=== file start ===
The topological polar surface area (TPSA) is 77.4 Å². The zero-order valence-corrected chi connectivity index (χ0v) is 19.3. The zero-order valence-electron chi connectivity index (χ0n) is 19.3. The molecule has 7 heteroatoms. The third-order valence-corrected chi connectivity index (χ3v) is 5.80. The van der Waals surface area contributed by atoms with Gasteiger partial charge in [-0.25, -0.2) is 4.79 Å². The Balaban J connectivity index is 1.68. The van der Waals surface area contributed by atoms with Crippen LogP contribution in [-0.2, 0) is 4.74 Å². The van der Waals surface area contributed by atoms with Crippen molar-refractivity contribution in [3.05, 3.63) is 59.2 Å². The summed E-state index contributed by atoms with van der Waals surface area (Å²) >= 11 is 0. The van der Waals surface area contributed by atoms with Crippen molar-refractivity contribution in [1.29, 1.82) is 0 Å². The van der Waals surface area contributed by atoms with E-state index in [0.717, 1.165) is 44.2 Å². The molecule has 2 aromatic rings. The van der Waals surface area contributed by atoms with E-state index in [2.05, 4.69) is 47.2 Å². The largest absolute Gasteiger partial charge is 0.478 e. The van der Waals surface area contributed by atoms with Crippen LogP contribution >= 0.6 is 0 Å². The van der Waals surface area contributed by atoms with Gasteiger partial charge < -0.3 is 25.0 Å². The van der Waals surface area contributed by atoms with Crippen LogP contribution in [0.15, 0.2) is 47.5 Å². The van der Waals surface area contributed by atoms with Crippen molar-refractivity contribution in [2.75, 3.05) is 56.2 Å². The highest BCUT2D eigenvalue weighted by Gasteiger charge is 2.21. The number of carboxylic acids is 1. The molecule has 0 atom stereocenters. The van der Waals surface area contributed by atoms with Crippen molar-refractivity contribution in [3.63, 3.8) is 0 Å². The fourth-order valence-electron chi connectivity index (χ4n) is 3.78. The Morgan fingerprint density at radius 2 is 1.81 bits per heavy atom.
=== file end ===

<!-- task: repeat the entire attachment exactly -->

The topological polar surface area (TPSA) is 77.4 Å². The zero-order valence-corrected chi connectivity index (χ0v) is 19.3. The zero-order valence-electron chi connectivity index (χ0n) is 19.3. The molecule has 7 heteroatoms. The third-order valence-corrected chi connectivity index (χ3v) is 5.80. The van der Waals surface area contributed by atoms with Gasteiger partial charge in [-0.25, -0.2) is 4.79 Å². The Balaban J connectivity index is 1.68. The van der Waals surface area contributed by atoms with Crippen LogP contribution in [-0.2, 0) is 4.74 Å². The van der Waals surface area contributed by atoms with Crippen molar-refractivity contribution in [3.05, 3.63) is 59.2 Å². The summed E-state index contributed by atoms with van der Waals surface area (Å²) >= 11 is 0. The van der Waals surface area contributed by atoms with Crippen molar-refractivity contribution in [1.29, 1.82) is 0 Å². The van der Waals surface area contributed by atoms with E-state index in [0.717, 1.165) is 44.2 Å². The molecule has 2 aromatic rings. The van der Waals surface area contributed by atoms with E-state index in [2.05, 4.69) is 47.2 Å². The largest absolute Gasteiger partial charge is 0.478 e. The van der Waals surface area contributed by atoms with Crippen LogP contribution >= 0.6 is 0 Å². The van der Waals surface area contributed by atoms with Gasteiger partial charge < -0.3 is 25.0 Å². The van der Waals surface area contributed by atoms with Crippen LogP contribution in [0.15, 0.2) is 47.5 Å². The van der Waals surface area contributed by atoms with Crippen molar-refractivity contribution in [2.75, 3.05) is 56.2 Å². The highest BCUT2D eigenvalue weighted by Gasteiger charge is 2.21. The number of carboxylic acids is 1. The molecule has 0 atom stereocenters. The van der Waals surface area contributed by atoms with Crippen molar-refractivity contribution in [3.63, 3.8) is 0 Å². The fourth-order valence-electron chi connectivity index (χ4n) is 3.78. The Morgan fingerprint density at radius 2 is 1.81 bits per heavy atom.